School Drops Sexual Harrassment Claim

[Content Note: Rape culture; hostility to consent.]

Yesterday, I wrote about the case of a 6-year-old boy in Denver who had been suspended for school for sexual harassment after kissing a female classmate. This morning, after national outrage that a 6-year-old would be suspended for sexual harassment after "kissing a girl on the hand," it was reported that the school has let him return the boy has returned to class and the school has changed the charges on his school record from "sexual harassment" to "misconduct."

It's too bad the school caved to pressure, especially since the outrage was based on a fundamental misunderstanding of the facts of the case, thanks to the media's helpful reporting of the boy's mother's description of the incident.

The reality differs rather significantly from her spin:
The girl's mother, Jade Masters-Ownbey, spoke out on a Facebook page and gave permission to the Daily Record to publish her response.

"Not once, but over and over...not with her permission but sneaking up on her...not without warning and consequences prior to suspension," she stated.

...Ownbey stated there originally were two boys who had "kept her (daughter) from playing with other kids and fought with each other."

"After they got in trouble, one boy stopped but the other boy apparently didn't get it," she stated. "I had to put restrictions on her about which she was allowed to be around at school. I've had to coach her about what to do when you don't want someone touching you, but they won't stop."

...Ownbey stated her daughter's older brother has felt like he needed to protect her at school.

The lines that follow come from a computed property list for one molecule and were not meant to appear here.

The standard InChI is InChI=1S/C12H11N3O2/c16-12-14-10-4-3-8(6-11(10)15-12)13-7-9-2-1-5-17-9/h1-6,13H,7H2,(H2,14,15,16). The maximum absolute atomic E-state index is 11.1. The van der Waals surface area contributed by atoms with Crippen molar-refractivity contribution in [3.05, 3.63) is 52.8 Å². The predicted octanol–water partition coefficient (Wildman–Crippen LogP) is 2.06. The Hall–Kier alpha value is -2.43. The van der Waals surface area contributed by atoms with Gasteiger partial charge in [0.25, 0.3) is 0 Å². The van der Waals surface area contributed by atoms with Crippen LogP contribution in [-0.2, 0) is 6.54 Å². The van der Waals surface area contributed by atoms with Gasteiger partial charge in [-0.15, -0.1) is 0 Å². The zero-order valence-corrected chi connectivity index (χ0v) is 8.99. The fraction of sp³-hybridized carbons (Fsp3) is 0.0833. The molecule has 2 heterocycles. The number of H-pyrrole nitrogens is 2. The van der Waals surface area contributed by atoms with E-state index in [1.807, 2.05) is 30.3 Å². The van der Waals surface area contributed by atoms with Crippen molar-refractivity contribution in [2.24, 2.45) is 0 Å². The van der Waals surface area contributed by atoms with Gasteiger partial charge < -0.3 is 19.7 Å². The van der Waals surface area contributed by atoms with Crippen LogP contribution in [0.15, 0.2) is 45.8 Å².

"In elementary school, when a boy kisses a girl, the usual response of their peers is 'ewwww,'" she stated. "So why do the other kids rush to tell? Because they've seen it over and over, they've seen him repeatedly get in trouble for it, they've seen the girl repeatedly tell him to stop, they know it's wrong."
The school confirms Ownbey's account. Lincoln Principal Tammy DeWolfe noted that they first try to work with families to get the behavior to stop. But the behavior continued.
She said the school would "never suspend a student for one minor little violation," adding that typically there are things that build up to suspension level where the behaviors have not changed over time and/or they continue.

"Our job as a school is to basically maintain a safe learning environment for all children in the school, and that's certainly what we're trying to do here," she said.

...Ownbey expressed hope that people would not "start bashing the school that is doing a great job protecting my child from what is sexual harassment."
But after a national outcry of rape apologia, the school district has reversed its decision.

The boy's family and supporters no doubt feel like they've won a real victory here, but failing to hold to account any child who does not respect consent and boundaries isn't doing that kid any favors. And not just because it teaches kids they're allowed to harm other people with impunity, which could get them into real trouble some day—but because it teaches them they don't have a right to say no, to draw boundaries with other people, either.

Harm apologia empowers people seeking to do harm. That's bad news for us all.

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